1952 Farnborough Airshow DH.110 crash

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Farnborough Airshow DH.110 crash

The DH.110 prototype "WG236"
Accident summary
Date 6 September 1952
Summary structural failure
Site Farnborough Airport Hampshire, England
51°16′33″N 000°46′35″W / 51.27583°N 0.77639°W / 51.27583; -0.77639
Crew 2
Injuries (non-fatal) ~60 spectators
Fatalities 31
Survivors 0
Aircraft type DH.110
Operator de Havilland
Registration WG236

The 1952 Farnborough Airshow DH.110 crash was an air show accident involving a DH.110 that killed 29 spectators, the pilot John Derry[1] and the onboard flight test observer Anthony Richards.[2] The DH.110, a prototype, was being demonstrated at the Farnborough Airshow when during a manoeuvre, the aircraft broke up. The cause was a faulty wing leading edge design. The DH.110 was grounded and strict safety procedures were subsequently enacted.

No member of the public has been killed at a British air show since.[3] After modifications to the design the DH.110 entered service with the Royal Navy as the de Havilland Sea Vixen.

Crash[edit]

The planned demonstration of the DH.110 on that day was nearly cancelled when the aircraft at Farnborough, an all-black night fighter prototype, became unserviceable. It had been taken supersonic over the show on the opening day.[4] Derry and Richards left Farnborough to collect WG 236 and flew it from Hatfield to Farnborough with just enough time to start their slot.

Following a low-level supersonic flypast and during a left bank at about 450 knots (830 km/h) toward the air show's 120,000 spectators, the pilot started a climb. The outer starboard wing and, immediately afterward, the outer port wing broke off the aircraft; followed by both engines and the cockpit—the latter injuring several spectators.[5] One engine broke into two sections and "ploughed into ... Observation Hill", injuring and killing numerous other spectators.[5]

One eyewitness was Richard Gardner, then five years old. "I'll never forget, it looked like confetti, looked like silver confetti. The remaining airframe floated down right in front of us. It just came down like a leaf. And then the two engines, like two missiles, shot out of the airframe and hurtled in the direction of the airshow. There was a sort of silence, then people, one or two people screamed but mostly it was just a sort of shock. You could hear some people sort of whimpering which was quite shocking."[6]

Following the accident the air display programme continued once the debris was cleared from the runway, with Neville Duke exhibiting the prototype Hawker Hunter and taking it supersonic over the show later that day.

Aftermath[edit]

Both The Queen and Duncan Sandys, the Minister of Supply, sent messages of condolence, and jets at air shows were obliged to keep at least 230 m (750 ft) from crowds if flying straight and 450 m (1,480 ft) when performing manoeuvres and always at an altitude of at least 150 m (490 ft).[2] The coroner's jury recorded the deaths of Derry and Richards as "died accidentally in the normal course of their duty."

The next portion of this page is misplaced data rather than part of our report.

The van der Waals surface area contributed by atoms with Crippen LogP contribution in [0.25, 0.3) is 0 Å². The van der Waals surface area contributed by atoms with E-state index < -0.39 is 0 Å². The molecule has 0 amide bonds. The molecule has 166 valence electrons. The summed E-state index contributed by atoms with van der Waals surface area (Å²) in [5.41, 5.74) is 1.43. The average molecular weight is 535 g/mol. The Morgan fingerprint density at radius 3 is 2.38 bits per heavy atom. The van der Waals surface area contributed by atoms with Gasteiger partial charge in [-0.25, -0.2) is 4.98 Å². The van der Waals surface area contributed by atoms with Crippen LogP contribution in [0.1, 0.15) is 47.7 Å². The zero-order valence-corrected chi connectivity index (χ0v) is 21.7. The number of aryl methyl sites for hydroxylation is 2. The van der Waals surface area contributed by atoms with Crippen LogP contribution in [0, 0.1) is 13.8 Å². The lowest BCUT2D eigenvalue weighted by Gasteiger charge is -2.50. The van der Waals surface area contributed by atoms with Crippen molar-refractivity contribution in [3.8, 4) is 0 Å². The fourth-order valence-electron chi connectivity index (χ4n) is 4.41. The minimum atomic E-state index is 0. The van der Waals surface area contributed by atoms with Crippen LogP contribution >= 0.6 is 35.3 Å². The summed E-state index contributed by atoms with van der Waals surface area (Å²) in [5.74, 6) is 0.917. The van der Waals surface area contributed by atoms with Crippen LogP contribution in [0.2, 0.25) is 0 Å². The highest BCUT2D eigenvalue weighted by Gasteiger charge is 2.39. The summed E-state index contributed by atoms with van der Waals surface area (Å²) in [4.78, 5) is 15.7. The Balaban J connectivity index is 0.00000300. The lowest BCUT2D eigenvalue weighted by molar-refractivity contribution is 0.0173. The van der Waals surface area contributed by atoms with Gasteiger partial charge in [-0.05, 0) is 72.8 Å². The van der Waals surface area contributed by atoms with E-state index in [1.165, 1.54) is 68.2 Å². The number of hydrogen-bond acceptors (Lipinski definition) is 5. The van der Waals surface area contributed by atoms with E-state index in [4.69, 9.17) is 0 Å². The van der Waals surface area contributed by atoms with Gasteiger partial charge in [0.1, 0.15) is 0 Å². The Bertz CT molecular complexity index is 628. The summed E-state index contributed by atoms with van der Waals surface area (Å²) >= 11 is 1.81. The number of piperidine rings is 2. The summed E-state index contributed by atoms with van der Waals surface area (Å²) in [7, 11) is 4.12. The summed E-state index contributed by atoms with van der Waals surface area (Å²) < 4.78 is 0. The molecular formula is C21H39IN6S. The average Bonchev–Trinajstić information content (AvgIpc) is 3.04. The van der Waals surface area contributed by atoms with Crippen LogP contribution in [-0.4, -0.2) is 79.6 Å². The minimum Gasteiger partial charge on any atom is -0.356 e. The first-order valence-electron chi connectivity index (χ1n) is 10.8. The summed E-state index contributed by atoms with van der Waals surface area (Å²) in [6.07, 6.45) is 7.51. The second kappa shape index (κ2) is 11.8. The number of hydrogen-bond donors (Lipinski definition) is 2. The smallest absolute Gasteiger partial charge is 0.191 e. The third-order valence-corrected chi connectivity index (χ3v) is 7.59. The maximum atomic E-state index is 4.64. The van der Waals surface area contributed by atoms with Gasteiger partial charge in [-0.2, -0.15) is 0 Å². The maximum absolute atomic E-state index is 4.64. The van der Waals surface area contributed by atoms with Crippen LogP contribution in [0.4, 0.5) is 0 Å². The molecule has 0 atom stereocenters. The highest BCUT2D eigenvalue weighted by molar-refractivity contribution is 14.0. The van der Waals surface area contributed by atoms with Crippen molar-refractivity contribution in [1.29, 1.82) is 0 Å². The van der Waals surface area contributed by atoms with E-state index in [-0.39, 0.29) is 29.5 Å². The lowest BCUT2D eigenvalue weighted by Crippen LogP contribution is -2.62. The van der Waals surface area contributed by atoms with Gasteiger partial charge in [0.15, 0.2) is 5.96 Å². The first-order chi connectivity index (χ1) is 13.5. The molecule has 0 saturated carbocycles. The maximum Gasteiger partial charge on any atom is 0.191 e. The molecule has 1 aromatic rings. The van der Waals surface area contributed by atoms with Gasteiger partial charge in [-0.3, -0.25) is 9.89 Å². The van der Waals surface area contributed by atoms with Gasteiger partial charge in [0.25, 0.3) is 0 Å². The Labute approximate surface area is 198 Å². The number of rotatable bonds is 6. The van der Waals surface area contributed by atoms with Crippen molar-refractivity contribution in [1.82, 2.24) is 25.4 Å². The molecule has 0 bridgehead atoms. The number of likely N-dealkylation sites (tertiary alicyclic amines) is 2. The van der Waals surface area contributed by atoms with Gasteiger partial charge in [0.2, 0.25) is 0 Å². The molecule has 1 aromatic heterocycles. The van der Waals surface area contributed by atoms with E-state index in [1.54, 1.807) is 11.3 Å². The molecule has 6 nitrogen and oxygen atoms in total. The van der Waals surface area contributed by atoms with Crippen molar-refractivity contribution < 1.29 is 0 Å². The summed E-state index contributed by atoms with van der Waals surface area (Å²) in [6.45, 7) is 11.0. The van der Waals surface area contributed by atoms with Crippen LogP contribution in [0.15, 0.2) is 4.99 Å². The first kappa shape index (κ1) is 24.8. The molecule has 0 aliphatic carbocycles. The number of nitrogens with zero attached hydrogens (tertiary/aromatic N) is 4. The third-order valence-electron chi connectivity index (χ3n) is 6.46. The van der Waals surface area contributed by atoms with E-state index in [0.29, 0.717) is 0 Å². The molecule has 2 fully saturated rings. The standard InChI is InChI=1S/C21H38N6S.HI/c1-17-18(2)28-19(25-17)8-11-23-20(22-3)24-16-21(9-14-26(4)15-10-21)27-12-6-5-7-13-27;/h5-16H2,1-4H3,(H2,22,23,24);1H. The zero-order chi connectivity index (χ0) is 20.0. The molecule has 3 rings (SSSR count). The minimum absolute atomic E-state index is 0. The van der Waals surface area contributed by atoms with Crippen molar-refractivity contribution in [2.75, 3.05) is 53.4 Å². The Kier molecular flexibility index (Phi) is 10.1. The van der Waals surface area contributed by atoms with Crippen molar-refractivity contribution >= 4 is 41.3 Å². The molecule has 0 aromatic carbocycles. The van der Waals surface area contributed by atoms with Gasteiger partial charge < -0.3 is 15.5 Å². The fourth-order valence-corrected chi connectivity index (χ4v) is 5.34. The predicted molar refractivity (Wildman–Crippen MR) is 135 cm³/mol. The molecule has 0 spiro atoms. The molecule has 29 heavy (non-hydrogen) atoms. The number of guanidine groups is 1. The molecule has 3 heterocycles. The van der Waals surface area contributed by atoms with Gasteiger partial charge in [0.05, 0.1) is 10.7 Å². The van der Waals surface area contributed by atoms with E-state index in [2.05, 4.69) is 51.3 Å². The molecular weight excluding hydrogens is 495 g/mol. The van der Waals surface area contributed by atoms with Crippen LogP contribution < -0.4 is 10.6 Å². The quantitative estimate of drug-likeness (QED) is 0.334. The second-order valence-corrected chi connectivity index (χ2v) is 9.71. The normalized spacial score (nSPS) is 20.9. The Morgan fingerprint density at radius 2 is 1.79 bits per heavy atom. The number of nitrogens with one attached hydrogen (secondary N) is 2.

Of the spectators killed the jury recorded that "the deaths were accidental" adding that "no blame is attached to Mr. John Derry".[7] The accident report of 8 April 1953 stated the manoeuvring had caused an airframe instability because of a faulty D-nose leading edge arrangement (which had successfully been used in the lighter subsonic de Havilland Vampire). The redesigned DH.110 resumed flights in June 1953 and was eventually developed into the de Havilland Sea Vixen naval fighter[8] but of the 145 constructed there was a very high structural accident rate of 55 aircraft and deaths of over 50 airmen.[citation needed]

References[edit]

  1. ^ Rivas, Brian; Bullen, Annie; Duke, Neville (forward) (1982). John Derry: The Story of Britain's First Supersonic Pilot. William Kimber. ISBN 0-7183-0099-8. 
  2. ^ a b "6 September 1952: Dozens die in air show tragedy". BBC News. 6 September 1952. Retrieved 13 May 2013. 
  3. ^ "On This Day - 1952: Dozens die in air show tragedy." BBC News, 2008.
  4. ^ Flight 12 September 1952
  5. ^ a b "On this day: September 6, 1952: 'The crowd parted like the Red Sea'". BBC News. 6 September 1952. Retrieved 3 May 2010. "This caused a sudden change in the centre of gravity, causing the plane to rear up with such force that the cockpit section, with Derry and Richards still inside, broke off at 12g while the two engines tore loose from the airframe and the tailplane ripped off. One engine ploughed into spectators on the so-called Observation Hill and the other crashed harmlessly, while the cockpit fell right in front of spectators nearest the runway, injuring several people. The main airframe fluttered down and landed on the other side of the airfield." 
  6. ^ Jet! When Britain Ruled the Skies. 1. Military Marvels. First broadcast BBC Four 22/8/2012
  7. ^ Flight 19 September 1952
  8. ^ Buttler, Tony. "Sea Vixen". Aeroplane Naval Aircraft Archive. Archived from the original on 28 September 2007. Retrieved 6 September 2007. 

External links[edit]

External media
Images
photos with eyewitness narrative
Video
newsreel (Adobe Flash)